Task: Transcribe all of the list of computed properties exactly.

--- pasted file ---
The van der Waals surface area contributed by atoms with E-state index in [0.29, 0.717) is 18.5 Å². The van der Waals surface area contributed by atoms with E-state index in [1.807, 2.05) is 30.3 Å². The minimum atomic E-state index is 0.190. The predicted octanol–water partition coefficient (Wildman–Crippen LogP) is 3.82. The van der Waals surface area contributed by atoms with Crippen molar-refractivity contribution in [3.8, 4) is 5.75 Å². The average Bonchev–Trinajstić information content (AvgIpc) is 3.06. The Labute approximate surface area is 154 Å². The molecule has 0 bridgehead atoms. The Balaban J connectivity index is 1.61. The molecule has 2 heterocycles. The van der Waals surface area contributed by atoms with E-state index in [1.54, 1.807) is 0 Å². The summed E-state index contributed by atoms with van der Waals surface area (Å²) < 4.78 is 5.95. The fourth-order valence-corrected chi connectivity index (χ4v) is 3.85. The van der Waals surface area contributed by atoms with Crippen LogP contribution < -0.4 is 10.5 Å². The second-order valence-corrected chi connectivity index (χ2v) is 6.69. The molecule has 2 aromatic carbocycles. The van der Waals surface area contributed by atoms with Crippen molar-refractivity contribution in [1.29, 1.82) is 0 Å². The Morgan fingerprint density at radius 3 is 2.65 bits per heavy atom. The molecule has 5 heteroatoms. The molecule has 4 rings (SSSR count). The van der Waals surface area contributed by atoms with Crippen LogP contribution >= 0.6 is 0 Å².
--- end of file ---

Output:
The van der Waals surface area contributed by atoms with E-state index in [0.29, 0.717) is 18.5 Å². The van der Waals surface area contributed by atoms with E-state index in [1.807, 2.05) is 30.3 Å². The minimum atomic E-state index is 0.190. The predicted octanol–water partition coefficient (Wildman–Crippen LogP) is 3.82. The van der Waals surface area contributed by atoms with Crippen molar-refractivity contribution in [3.8, 4) is 5.75 Å². The average Bonchev–Trinajstić information content (AvgIpc) is 3.06. The Labute approximate surface area is 154 Å². The molecule has 0 bridgehead atoms. The Balaban J connectivity index is 1.61. The molecule has 2 heterocycles. The van der Waals surface area contributed by atoms with E-state index in [1.54, 1.807) is 0 Å². The summed E-state index contributed by atoms with van der Waals surface area (Å²) < 4.78 is 5.95. The fourth-order valence-corrected chi connectivity index (χ4v) is 3.85. The van der Waals surface area contributed by atoms with Crippen LogP contribution < -0.4 is 10.5 Å². The second-order valence-corrected chi connectivity index (χ2v) is 6.69. The molecule has 2 aromatic carbocycles. The van der Waals surface area contributed by atoms with Crippen molar-refractivity contribution in [1.29, 1.82) is 0 Å². The Morgan fingerprint density at radius 3 is 2.65 bits per heavy atom. The molecule has 5 heteroatoms. The molecule has 4 rings (SSSR count). The van der Waals surface area contributed by atoms with Crippen LogP contribution >= 0.6 is 0 Å².